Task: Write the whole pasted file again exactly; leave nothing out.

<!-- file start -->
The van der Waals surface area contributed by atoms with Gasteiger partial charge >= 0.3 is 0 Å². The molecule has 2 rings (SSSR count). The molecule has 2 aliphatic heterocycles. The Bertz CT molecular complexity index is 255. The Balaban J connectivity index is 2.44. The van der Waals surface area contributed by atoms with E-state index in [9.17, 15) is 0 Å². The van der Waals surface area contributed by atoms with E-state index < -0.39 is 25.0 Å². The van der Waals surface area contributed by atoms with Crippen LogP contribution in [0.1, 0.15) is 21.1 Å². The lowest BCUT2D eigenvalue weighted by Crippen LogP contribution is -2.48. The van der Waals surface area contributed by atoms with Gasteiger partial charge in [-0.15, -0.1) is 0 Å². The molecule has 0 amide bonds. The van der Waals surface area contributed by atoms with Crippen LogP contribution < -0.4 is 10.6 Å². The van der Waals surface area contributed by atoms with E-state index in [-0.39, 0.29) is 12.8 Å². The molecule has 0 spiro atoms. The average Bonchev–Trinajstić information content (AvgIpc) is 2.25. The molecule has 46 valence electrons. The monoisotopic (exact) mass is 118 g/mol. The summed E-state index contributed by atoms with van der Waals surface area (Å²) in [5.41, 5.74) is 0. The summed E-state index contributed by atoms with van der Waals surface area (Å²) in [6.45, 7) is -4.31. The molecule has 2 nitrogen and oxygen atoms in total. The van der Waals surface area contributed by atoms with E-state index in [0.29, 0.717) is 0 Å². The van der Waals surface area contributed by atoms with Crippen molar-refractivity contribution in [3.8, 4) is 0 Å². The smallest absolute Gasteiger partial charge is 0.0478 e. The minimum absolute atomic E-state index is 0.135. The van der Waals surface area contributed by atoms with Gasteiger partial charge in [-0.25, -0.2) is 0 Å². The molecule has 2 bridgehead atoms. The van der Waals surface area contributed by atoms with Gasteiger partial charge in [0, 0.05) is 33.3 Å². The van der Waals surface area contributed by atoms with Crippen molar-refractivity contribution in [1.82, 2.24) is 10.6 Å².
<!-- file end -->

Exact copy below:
The van der Waals surface area contributed by atoms with Gasteiger partial charge >= 0.3 is 0 Å². The molecule has 2 rings (SSSR count). The molecule has 2 aliphatic heterocycles. The Bertz CT molecular complexity index is 255. The Balaban J connectivity index is 2.44. The van der Waals surface area contributed by atoms with E-state index in [9.17, 15) is 0 Å². The van der Waals surface area contributed by atoms with E-state index < -0.39 is 25.0 Å². The van der Waals surface area contributed by atoms with Crippen LogP contribution in [0.1, 0.15) is 21.1 Å². The lowest BCUT2D eigenvalue weighted by Crippen LogP contribution is -2.48. The van der Waals surface area contributed by atoms with Gasteiger partial charge in [-0.15, -0.1) is 0 Å². The molecule has 0 amide bonds. The van der Waals surface area contributed by atoms with Crippen LogP contribution < -0.4 is 10.6 Å². The van der Waals surface area contributed by atoms with E-state index in [-0.39, 0.29) is 12.8 Å². The molecule has 0 spiro atoms. The average Bonchev–Trinajstić information content (AvgIpc) is 2.25. The molecule has 46 valence electrons. The monoisotopic (exact) mass is 118 g/mol. The summed E-state index contributed by atoms with van der Waals surface area (Å²) in [5.41, 5.74) is 0. The summed E-state index contributed by atoms with van der Waals surface area (Å²) in [6.45, 7) is -4.31. The molecule has 2 nitrogen and oxygen atoms in total. The van der Waals surface area contributed by atoms with E-state index in [0.29, 0.717) is 0 Å². The van der Waals surface area contributed by atoms with Crippen molar-refractivity contribution in [3.8, 4) is 0 Å². The smallest absolute Gasteiger partial charge is 0.0478 e. The minimum absolute atomic E-state index is 0.135. The van der Waals surface area contributed by atoms with Gasteiger partial charge in [-0.25, -0.2) is 0 Å². The molecule has 2 bridgehead atoms. The van der Waals surface area contributed by atoms with Gasteiger partial charge in [0, 0.05) is 33.3 Å². The van der Waals surface area contributed by atoms with Crippen molar-refractivity contribution in [1.82, 2.24) is 10.6 Å².